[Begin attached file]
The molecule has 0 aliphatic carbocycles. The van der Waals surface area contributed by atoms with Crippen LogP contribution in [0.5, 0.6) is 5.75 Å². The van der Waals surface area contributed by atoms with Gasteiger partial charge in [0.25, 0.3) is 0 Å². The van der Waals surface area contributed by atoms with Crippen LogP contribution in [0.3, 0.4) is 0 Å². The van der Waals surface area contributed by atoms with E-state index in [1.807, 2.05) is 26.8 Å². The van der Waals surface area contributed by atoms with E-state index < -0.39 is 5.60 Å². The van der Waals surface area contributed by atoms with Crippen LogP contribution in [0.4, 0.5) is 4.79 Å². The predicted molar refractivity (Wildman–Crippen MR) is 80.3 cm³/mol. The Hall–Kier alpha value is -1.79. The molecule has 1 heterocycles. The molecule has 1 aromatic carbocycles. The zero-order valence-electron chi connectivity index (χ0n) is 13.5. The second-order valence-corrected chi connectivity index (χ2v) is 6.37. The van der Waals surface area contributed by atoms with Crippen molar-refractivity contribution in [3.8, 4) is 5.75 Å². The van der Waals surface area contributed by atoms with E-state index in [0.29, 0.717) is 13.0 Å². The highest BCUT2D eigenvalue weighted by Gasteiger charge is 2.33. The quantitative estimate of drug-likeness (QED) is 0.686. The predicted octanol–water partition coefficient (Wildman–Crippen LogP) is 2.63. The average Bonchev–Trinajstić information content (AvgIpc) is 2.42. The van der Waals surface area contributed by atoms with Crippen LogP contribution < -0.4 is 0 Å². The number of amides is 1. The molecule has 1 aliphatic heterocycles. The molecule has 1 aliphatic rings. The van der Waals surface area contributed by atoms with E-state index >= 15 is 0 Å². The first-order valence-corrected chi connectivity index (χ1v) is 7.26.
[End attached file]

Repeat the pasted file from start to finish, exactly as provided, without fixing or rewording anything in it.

The molecule has 0 aliphatic carbocycles. The van der Waals surface area contributed by atoms with Crippen LogP contribution in [0.5, 0.6) is 5.75 Å². The van der Waals surface area contributed by atoms with Gasteiger partial charge in [0.25, 0.3) is 0 Å². The van der Waals surface area contributed by atoms with Crippen LogP contribution in [0.3, 0.4) is 0 Å². The van der Waals surface area contributed by atoms with E-state index in [1.807, 2.05) is 26.8 Å². The van der Waals surface area contributed by atoms with E-state index < -0.39 is 5.60 Å². The van der Waals surface area contributed by atoms with Crippen LogP contribution in [0.4, 0.5) is 4.79 Å². The predicted molar refractivity (Wildman–Crippen MR) is 80.3 cm³/mol. The Hall–Kier alpha value is -1.79. The molecule has 1 heterocycles. The molecule has 1 aromatic carbocycles. The zero-order valence-electron chi connectivity index (χ0n) is 13.5. The second-order valence-corrected chi connectivity index (χ2v) is 6.37. The van der Waals surface area contributed by atoms with Crippen molar-refractivity contribution in [3.8, 4) is 5.75 Å². The van der Waals surface area contributed by atoms with E-state index in [0.29, 0.717) is 13.0 Å². The highest BCUT2D eigenvalue weighted by Gasteiger charge is 2.33. The quantitative estimate of drug-likeness (QED) is 0.686. The predicted octanol–water partition coefficient (Wildman–Crippen LogP) is 2.63. The average Bonchev–Trinajstić information content (AvgIpc) is 2.42. The van der Waals surface area contributed by atoms with Crippen LogP contribution < -0.4 is 0 Å². The number of amides is 1. The molecule has 1 aliphatic heterocycles. The molecule has 1 aliphatic rings. The van der Waals surface area contributed by atoms with E-state index >= 15 is 0 Å². The first-order valence-corrected chi connectivity index (χ1v) is 7.26.